The more boring segments of this action film are the action itself. Whedon pulls his strongest punches in the early sequences. After he plays with new superpower combinations in the first half, he then turns to merely increasing the scale. It is refreshing to see that each character has their particular brand of fighting (and each brings something new to this installment), but only so much can be done with that in a two and a half hour movie. Hulk vs. Iron Man is a refreshing treat, but after the third Ultron vs. Everyone Else fight, it becomes an exercise in tedium.
I admit that this has not been a film that has been easy to review. The first “Avengers” was a watershed moment that pushed me towards pursuing a film major. And while “Ultron” has its faults, it does what it needs to. It’s still funnier than it has any right to be, and truly knows how to deliver spectacle. The second act is bogged down in the need to prepare its pieces for the upcoming “Civil War” and bombastic climax of “Infinity War,” but that was a problem the film always had to face. Whedon isn’t able to explore any of his interesting plot threads in depth (partially because so much of the film was cut in post-production), but he finds meaning in the quiet moments. Between the quips and snaps, he finds lasting impressions in the quick looks of dread in the character’s faces that haven’t really been seen before. Ultron’s final scene of the film is surprisingly poignant; this scene justifies his existence more than anything else.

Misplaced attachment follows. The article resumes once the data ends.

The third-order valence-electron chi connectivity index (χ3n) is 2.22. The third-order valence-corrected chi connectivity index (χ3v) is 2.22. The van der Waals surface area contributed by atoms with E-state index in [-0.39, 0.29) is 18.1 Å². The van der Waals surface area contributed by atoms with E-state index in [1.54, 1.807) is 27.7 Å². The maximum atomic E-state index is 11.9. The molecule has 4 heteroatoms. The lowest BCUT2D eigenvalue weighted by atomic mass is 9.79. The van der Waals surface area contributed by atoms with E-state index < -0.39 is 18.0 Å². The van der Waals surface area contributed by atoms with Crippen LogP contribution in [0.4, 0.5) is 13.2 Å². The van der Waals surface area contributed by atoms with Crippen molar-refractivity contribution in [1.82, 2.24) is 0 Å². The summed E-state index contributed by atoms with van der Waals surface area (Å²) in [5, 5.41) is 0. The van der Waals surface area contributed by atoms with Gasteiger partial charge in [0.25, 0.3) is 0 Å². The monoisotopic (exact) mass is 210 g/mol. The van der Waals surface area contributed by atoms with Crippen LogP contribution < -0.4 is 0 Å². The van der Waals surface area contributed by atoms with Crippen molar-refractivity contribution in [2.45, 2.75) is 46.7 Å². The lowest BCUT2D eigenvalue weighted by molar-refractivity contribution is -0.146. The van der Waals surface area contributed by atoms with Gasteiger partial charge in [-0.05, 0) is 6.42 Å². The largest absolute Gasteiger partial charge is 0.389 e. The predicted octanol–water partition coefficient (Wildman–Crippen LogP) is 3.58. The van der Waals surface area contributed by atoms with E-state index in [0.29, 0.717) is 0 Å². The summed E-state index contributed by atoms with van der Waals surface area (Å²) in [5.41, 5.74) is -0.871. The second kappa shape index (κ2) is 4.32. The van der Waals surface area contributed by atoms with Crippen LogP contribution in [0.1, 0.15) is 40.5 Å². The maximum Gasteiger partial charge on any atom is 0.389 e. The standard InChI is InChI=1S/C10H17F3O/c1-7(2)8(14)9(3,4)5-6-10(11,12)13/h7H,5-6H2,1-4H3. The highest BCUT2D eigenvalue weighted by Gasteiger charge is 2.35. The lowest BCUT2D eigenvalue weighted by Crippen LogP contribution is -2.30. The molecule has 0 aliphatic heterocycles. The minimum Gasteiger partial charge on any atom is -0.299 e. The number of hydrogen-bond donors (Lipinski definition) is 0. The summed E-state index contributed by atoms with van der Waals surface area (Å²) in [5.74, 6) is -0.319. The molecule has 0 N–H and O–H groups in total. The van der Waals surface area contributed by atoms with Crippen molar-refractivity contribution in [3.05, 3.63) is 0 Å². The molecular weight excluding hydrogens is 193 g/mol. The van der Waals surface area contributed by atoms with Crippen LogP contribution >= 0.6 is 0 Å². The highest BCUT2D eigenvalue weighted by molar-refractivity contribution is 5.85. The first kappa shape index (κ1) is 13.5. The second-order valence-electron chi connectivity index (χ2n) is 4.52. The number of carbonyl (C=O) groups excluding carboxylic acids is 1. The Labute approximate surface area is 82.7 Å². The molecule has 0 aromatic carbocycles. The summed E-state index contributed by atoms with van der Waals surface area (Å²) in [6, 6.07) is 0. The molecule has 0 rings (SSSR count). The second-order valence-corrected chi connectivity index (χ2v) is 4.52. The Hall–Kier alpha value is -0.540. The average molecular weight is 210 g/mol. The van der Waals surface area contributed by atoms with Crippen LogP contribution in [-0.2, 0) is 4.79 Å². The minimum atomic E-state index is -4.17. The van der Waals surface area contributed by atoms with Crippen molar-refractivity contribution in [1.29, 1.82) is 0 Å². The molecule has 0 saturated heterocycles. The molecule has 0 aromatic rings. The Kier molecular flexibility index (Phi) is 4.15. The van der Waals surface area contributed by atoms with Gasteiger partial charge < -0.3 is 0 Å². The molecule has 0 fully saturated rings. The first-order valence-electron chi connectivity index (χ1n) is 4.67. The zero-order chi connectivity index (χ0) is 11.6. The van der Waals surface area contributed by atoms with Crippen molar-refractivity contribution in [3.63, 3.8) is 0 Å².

But more than anything, “Ultron” is fun to the end. Even with fewer jokes, Whedon remains the funniest blockbuster writer in the business as he takes the humor to a darker level. Ultron is able to be both sinister and hilarious as he sings Pinnochio’s “I’ve Got No Strings.” Ulysses Klaw (Andy Serkis) delivers a deadpan speech on the horrors of cuttlefish. Even a major death ends in a punchline. It’s as if the film uses humor as a coping mechanism for its intensity, and that may be its most impressive feat of all.